Flat track racing is one of America's original extreme sports and is quickly growing again. We talked to a flat-tracking father and son duo about what goes into converting a motocross bike to a competitive single-cylinder flat-tracker.
For years, V-Twin machines have maintained a stranglehold on the American Flat track racing Series. As a life-long motorcycle enthusiast, when you think of flat track racing, you might envision V-Twin motorcycles competing on a mile-long horse racing track. Now, with new competition from manufacturers like Ducati, Indian, and more entering the scene, the popularity of flat track racing is on the rise. One new racing class, the singles class, has caught the interest of many, and peaked curiosity on the process involved to convert a traditional motocross bike into a flat track racing machine.
Lifelong flat track racer, Thomas McGrane, has converted a 2005 Honda CRF250R motocross bike into a flat track racing machine for his son Logan. Logan is on his way to becoming a top amateur standout, and having a father with endless knowledge of the sport is proving to be an advantage. We leaned on Thomas for information about converting a bike from full motocross trim into a bike that can successfully race the American Flat track series singles class.
Much like all other racing, wheel size matters. Specifically, a set of 19” rims for both the front and the rear are required. But, motocross bikes already come with a 19” rear wheel, right? While the stock wheel is legal per the official American Flat Track rulebook, Thomas quickly explained the advantages of different rim widths. In flat track racing, the tire size is 130/80-19 on both the front and rear. Other forms of racing usually allow small variations in tire size to suit conditions and power output. However, changing the rim size has a dramatic impact on the tire curvature. 450 motocross bikes come stock equipped with a 2.15 x 19-inch rear rim, with the 2.15 being the width of the rim in inches. Flat track rules allow up to 3.5 inches of width. So why would you want to use different rim widths and how does this affect your handling and traction?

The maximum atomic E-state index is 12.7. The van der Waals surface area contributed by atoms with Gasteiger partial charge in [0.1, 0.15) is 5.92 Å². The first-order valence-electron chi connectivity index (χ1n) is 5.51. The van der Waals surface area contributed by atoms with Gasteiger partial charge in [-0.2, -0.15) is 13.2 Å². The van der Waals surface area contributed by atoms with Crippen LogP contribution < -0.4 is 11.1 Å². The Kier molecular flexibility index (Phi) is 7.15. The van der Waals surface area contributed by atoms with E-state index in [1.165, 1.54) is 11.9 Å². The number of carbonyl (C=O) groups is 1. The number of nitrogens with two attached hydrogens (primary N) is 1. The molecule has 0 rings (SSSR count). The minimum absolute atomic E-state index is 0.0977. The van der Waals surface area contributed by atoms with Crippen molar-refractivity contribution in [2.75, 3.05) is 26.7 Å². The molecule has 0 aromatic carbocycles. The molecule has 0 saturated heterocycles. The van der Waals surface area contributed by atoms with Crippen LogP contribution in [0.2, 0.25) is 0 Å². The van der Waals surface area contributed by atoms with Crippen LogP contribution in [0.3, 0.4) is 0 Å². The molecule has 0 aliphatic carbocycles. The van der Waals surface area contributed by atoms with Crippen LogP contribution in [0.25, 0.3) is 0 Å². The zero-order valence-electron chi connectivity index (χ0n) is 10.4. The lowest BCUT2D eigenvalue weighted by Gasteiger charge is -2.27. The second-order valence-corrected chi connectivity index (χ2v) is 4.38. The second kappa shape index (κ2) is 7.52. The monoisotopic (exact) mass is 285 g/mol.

Using a wider rim gives the tire less curve and a flatter surface, which allows for a larger contact area and results in better grip. On longer tracks, it is ideal to have a larger contact area for additional traction at higher speeds. The downside of having less curve in the tire is the handling, as the bike becomes less maneuverable. When using a narrower rim, the tire has more curvature and the contact area is smaller, meaning there is less traction. Common sense may be to always want more traction, but Thomas assured us that on short tracks, having an easily maneuverable bike is more important than pure traction. Flat track racers typically have a few different rim sizes and use these subtleties to fine tune their motorcycles. Flat track rims normally function with stock motocross hubs, so if you want to save a few dollars, you can lace up different rims on your stock hubs instead of purchasing two complete wheel sets.
A stock motocross bike’s suspension is too tall and soft for the demands of flat track racing. Flat track suspension is far stiffer and slower than motocross suspension. Thomas insisted that flat track bikes need to be lowered. Motocross suspension is extremely tall due to the rigors of large obstacles. Flat track doesn’t have obstacles remotely similar to motocross, so weight distribution is more important than suspension travel, making the additional travel of motocross suspension unnecessary. Lower suspension provides a lower center of gravity, which is important to the bike’s ability to handle while laying it down low in the corners.
The next item to analyze is brakes, or lack of brakes. Our first question to Thomas was why take off the front brake? The reason seems to be more of a flat track tradition than specific performance advantage. Flat track racers have always removed the front brake, therefore, they continue to do so.
This question has come up many times before, including in an interview with American Flat track CEO Michael Lock conducted by Tom Gushue: “I think the sporting argument would be this: This is dirt track racing, i.e. you are on a semi-loose surface. Brakes, which are designed to scrub speed also require decent traction control. Dirt will not provide you that. I think that if anything, the use of brakes on these original dirt ovals would have been counterproductive and would have caused quite a considerable risk in terms of losing control of the machine.”